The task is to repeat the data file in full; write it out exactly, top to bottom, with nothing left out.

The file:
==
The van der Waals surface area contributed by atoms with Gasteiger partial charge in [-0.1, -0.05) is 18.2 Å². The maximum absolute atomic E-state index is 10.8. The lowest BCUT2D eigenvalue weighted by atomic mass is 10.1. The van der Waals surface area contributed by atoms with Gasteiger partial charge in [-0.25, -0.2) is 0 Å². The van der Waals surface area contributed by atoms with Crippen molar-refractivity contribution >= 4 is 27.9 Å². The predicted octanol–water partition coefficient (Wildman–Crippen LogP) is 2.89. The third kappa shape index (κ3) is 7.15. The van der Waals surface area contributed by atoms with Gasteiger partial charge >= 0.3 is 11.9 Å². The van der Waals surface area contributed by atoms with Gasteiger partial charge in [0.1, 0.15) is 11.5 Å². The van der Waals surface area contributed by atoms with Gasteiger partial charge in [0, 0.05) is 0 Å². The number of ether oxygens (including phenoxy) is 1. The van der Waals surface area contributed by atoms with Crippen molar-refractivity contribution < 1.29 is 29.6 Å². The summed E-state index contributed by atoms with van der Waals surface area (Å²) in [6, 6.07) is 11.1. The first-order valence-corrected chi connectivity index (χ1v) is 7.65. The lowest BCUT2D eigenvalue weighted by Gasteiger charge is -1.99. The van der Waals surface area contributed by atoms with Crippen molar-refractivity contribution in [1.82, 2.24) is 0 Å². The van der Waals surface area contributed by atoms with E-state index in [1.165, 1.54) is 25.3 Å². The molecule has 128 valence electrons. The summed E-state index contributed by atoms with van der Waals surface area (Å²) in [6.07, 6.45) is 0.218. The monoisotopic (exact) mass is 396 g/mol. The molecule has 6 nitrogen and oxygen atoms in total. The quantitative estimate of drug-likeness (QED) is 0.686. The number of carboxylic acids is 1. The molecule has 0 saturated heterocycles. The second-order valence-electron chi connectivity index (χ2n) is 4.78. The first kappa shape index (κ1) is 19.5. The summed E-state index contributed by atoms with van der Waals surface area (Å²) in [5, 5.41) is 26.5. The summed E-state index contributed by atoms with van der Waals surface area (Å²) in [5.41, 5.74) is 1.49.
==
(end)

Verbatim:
The van der Waals surface area contributed by atoms with Gasteiger partial charge in [-0.1, -0.05) is 18.2 Å². The maximum absolute atomic E-state index is 10.8. The lowest BCUT2D eigenvalue weighted by atomic mass is 10.1. The van der Waals surface area contributed by atoms with Gasteiger partial charge in [-0.25, -0.2) is 0 Å². The van der Waals surface area contributed by atoms with Crippen molar-refractivity contribution >= 4 is 27.9 Å². The predicted octanol–water partition coefficient (Wildman–Crippen LogP) is 2.89. The third kappa shape index (κ3) is 7.15. The van der Waals surface area contributed by atoms with Gasteiger partial charge >= 0.3 is 11.9 Å². The van der Waals surface area contributed by atoms with Gasteiger partial charge in [0.1, 0.15) is 11.5 Å². The van der Waals surface area contributed by atoms with Gasteiger partial charge in [0, 0.05) is 0 Å². The number of ether oxygens (including phenoxy) is 1. The van der Waals surface area contributed by atoms with Crippen molar-refractivity contribution < 1.29 is 29.6 Å². The summed E-state index contributed by atoms with van der Waals surface area (Å²) in [6, 6.07) is 11.1. The first-order valence-corrected chi connectivity index (χ1v) is 7.65. The lowest BCUT2D eigenvalue weighted by Gasteiger charge is -1.99. The van der Waals surface area contributed by atoms with Crippen molar-refractivity contribution in [1.82, 2.24) is 0 Å². The van der Waals surface area contributed by atoms with E-state index in [1.165, 1.54) is 25.3 Å². The molecule has 128 valence electrons. The summed E-state index contributed by atoms with van der Waals surface area (Å²) in [6.07, 6.45) is 0.218. The monoisotopic (exact) mass is 396 g/mol. The molecule has 6 nitrogen and oxygen atoms in total. The quantitative estimate of drug-likeness (QED) is 0.686. The number of carboxylic acids is 1. The molecule has 0 saturated heterocycles. The second-order valence-electron chi connectivity index (χ2n) is 4.78. The first kappa shape index (κ1) is 19.5. The summed E-state index contributed by atoms with van der Waals surface area (Å²) in [5, 5.41) is 26.5. The summed E-state index contributed by atoms with van der Waals surface area (Å²) in [5.41, 5.74) is 1.49.